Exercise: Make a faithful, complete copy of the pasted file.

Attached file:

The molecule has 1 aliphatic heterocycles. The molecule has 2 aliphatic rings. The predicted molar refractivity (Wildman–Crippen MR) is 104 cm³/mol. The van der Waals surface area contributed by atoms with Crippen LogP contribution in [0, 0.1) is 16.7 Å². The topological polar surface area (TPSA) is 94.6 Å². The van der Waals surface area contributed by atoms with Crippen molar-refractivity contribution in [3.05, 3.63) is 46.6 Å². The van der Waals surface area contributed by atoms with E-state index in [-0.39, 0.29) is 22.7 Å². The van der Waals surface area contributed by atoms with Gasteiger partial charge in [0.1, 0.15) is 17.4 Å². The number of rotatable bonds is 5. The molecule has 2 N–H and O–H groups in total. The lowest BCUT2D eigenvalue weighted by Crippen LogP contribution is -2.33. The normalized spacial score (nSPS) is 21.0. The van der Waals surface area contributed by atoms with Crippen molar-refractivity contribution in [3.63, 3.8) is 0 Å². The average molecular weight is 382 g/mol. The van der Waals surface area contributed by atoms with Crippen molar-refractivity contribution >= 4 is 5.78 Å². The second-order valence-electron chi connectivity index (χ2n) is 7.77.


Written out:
The molecule has 1 aliphatic heterocycles. The molecule has 2 aliphatic rings. The predicted molar refractivity (Wildman–Crippen MR) is 104 cm³/mol. The van der Waals surface area contributed by atoms with Crippen LogP contribution in [0, 0.1) is 16.7 Å². The topological polar surface area (TPSA) is 94.6 Å². The van der Waals surface area contributed by atoms with Crippen molar-refractivity contribution in [3.05, 3.63) is 46.6 Å². The van der Waals surface area contributed by atoms with E-state index in [-0.39, 0.29) is 22.7 Å². The van der Waals surface area contributed by atoms with Gasteiger partial charge in [0.1, 0.15) is 17.4 Å². The number of rotatable bonds is 5. The molecule has 2 N–H and O–H groups in total. The lowest BCUT2D eigenvalue weighted by Crippen LogP contribution is -2.33. The normalized spacial score (nSPS) is 21.0. The van der Waals surface area contributed by atoms with Crippen molar-refractivity contribution in [3.63, 3.8) is 0 Å². The average molecular weight is 382 g/mol. The van der Waals surface area contributed by atoms with Crippen molar-refractivity contribution >= 4 is 5.78 Å². The second-order valence-electron chi connectivity index (χ2n) is 7.77.